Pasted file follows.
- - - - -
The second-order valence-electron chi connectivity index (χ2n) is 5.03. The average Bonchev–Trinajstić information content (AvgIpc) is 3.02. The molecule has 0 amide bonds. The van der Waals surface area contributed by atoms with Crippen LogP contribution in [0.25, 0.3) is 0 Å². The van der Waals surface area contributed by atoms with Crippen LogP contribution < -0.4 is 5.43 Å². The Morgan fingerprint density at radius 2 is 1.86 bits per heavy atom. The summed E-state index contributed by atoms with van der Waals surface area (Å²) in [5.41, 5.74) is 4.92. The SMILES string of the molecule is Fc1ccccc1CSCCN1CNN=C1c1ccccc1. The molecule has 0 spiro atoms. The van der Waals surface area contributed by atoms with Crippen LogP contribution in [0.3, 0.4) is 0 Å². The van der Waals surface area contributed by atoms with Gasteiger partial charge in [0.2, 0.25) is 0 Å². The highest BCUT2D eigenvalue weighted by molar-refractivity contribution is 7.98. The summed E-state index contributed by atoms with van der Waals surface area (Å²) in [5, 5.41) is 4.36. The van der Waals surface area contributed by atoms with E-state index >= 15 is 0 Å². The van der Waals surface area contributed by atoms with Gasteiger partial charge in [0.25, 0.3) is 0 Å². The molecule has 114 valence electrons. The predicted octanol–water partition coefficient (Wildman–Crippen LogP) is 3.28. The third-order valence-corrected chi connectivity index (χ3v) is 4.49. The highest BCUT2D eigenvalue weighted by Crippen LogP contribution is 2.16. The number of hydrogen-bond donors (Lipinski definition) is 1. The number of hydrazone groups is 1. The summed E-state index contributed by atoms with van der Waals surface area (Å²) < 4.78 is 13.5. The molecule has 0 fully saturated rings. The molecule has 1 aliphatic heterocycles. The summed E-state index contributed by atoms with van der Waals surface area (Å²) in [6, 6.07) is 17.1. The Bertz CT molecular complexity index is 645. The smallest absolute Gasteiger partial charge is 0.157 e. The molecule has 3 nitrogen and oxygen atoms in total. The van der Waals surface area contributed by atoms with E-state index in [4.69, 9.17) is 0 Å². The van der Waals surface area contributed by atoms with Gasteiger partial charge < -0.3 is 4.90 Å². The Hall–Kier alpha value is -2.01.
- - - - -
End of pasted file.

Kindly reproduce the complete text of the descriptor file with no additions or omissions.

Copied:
The second-order valence-electron chi connectivity index (χ2n) is 5.03. The average Bonchev–Trinajstić information content (AvgIpc) is 3.02. The molecule has 0 amide bonds. The van der Waals surface area contributed by atoms with Crippen LogP contribution in [0.25, 0.3) is 0 Å². The van der Waals surface area contributed by atoms with Crippen LogP contribution < -0.4 is 5.43 Å². The Morgan fingerprint density at radius 2 is 1.86 bits per heavy atom. The summed E-state index contributed by atoms with van der Waals surface area (Å²) in [5.41, 5.74) is 4.92. The SMILES string of the molecule is Fc1ccccc1CSCCN1CNN=C1c1ccccc1. The molecule has 0 spiro atoms. The van der Waals surface area contributed by atoms with Crippen LogP contribution in [0.3, 0.4) is 0 Å². The van der Waals surface area contributed by atoms with Gasteiger partial charge in [0.2, 0.25) is 0 Å². The highest BCUT2D eigenvalue weighted by molar-refractivity contribution is 7.98. The summed E-state index contributed by atoms with van der Waals surface area (Å²) in [5, 5.41) is 4.36. The van der Waals surface area contributed by atoms with E-state index >= 15 is 0 Å². The van der Waals surface area contributed by atoms with Gasteiger partial charge in [0.25, 0.3) is 0 Å². The molecule has 114 valence electrons. The predicted octanol–water partition coefficient (Wildman–Crippen LogP) is 3.28. The third-order valence-corrected chi connectivity index (χ3v) is 4.49. The highest BCUT2D eigenvalue weighted by Crippen LogP contribution is 2.16. The number of hydrogen-bond donors (Lipinski definition) is 1. The number of hydrazone groups is 1. The summed E-state index contributed by atoms with van der Waals surface area (Å²) < 4.78 is 13.5. The molecule has 0 fully saturated rings. The molecule has 1 aliphatic heterocycles. The summed E-state index contributed by atoms with van der Waals surface area (Å²) in [6, 6.07) is 17.1. The Bertz CT molecular complexity index is 645. The smallest absolute Gasteiger partial charge is 0.157 e. The molecule has 3 nitrogen and oxygen atoms in total. The van der Waals surface area contributed by atoms with E-state index in [4.69, 9.17) is 0 Å². The van der Waals surface area contributed by atoms with Gasteiger partial charge < -0.3 is 4.90 Å². The Hall–Kier alpha value is -2.01.